• I own a couple of older bodies, but picked up a real clean F100 a while back, lovely tool. Then came across a shop selling some ‘new’ bodies. Had both a F5 and F6. The F5 is a beast, but so heavy, the F6 is beautiful and had to be purchased. Only get the F5 if you need the ‘speed’ and can cope with the considerable extra weight…

  • I bought a Canon F1n (1976-80) in 1990. It had belonged to a local newspaper. I got a 50mm F1.8 with it and acquired a 28mm F2.8 and 135mm F3.5, all FD breechlock. This is a useful system for changing lenses quickly. You turn the chrome mounting ring to the locked position before you put it in your bag. When you offer the lens to the body, red dot to red dot, push the lens against the lens mount and the ring turns itself.
    At that point, you can use the camera as the internal levers are lined up. If you have the time you can turn the chrome ring to tighten it up. In a fast moving situation, this auto turning might mean you not missing a shot. The Canon F1 and F1n are extremely reliable cameras. I cannot speak about the F1N as I have no experience of this third model. Shortly after getting my Canon, I took it and its three lenses to Yugo when the fighting started. Got shots that sold around the world (and many they did not want to publish, long destroyed by me). Camera just kept going, battery held up although I took two spares. Now, the battery is an issue for the first two F1 models. It’s our old bugbear the mercury 1.35v PX625. I use the PX675 hearing aid battery that’s 1.4v and buy in packs of 6. Tested with a Gossen Multisix the reading is very close. I still have my F1n and 6 lenses and still use it regularly. I’ve taken up painting now I’ve retired and use the Canon and my favourite lens, the 35mm to record scenes to paint later. That’s why it lives in the boot of my car with three lenses and an old Billingham bag.

  • Hello, I’m from Indonesia, I have a Canon F1 with a light meter that is still alive. sometimes I’m confused about the use of light meters because there is no more information in the view finder so I don’t know if my photo is over how many stops. I hope there is someone who can provide information on how to use the light meter right on my camera. thank you

  • I had a good laugh. I own several Canon F-1 and New F-1, as well as Nikon F, F2 and F3. The correct comparison should have been Canon New F-1 versus Nikon F3, since both are contemporary competitors.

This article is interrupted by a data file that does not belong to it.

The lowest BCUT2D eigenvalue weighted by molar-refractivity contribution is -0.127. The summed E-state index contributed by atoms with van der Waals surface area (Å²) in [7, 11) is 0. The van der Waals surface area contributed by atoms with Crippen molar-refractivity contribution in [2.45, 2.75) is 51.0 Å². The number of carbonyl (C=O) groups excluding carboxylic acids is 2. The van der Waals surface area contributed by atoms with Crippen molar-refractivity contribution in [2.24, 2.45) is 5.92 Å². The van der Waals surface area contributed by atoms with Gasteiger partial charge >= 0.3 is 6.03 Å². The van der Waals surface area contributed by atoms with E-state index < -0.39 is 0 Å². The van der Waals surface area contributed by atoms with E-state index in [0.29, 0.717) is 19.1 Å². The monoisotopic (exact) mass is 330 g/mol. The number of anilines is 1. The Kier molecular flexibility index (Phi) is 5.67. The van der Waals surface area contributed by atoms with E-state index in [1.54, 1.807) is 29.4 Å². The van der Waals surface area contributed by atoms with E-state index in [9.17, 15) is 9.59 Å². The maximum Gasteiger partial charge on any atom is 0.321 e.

I also had a laugh at the Nikonista feeling the old F-1 having inferior build quality. My 1971 Canon F-1 (original model) is my best-fit-and-finished camera of all, better than the F2 and F3 in this regard, feeling more precised and solid as well. The Nikonista is simply blind.

    The New F-1 is a more versatile camera than the F3 and more rugged. I have seen SEVERAL Nikon F3 with dead meters and/or missing AE lock buttons. I had an F3 whose meter died on me, no repair possible.

    All in all i’d say the F3 is a better camera for AE shooting, with the convenient memory lock, while the F-1 New is better for manual shooting. The New F-1 has:

    – much better viewfinder clarity. The New F-1 has the best viewfinder of any camera i’ve used including Leicaflexes.

    – vastly more readable and complete viewfinder info

    – vastly better meter needle for manual shooting (the F3 on manual mode is a SICK JOKE.)

    – true manual operation (speeds from 2000 to 90 plus B are mechanical)

    – has switchable metering pattern

    – a viewfinder illuminator that is easy that activate and doesn’t fail, unlike 90% of the F3s out there.

    On the opposite hand the F3:

    – feels more ergonomic

    – feels lighter

    – has the important AE lock (on AE mode it works much better than the F-1N, thanks to this.)

    The F3’s viewfinder, sadly, is inferior to the F2. And I have done this comparison by fitting exactly the same f3 screens into my f2 (i have several screens.)

    The F3 manual mode, restricted to 1/80 and requiring a separate lever, is a joke.

    That being said, I love my F3, because I love its shutter sound and ergonomics.

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Chris Cushing

Chris Cushing is a freelance writer, pedant and photographer who still plays with cars. Based in Albany, New York, he can often be seen aimlessly wandering the Northeast with a camera twice his age slung around his neck.

All stories by:Chris Cushing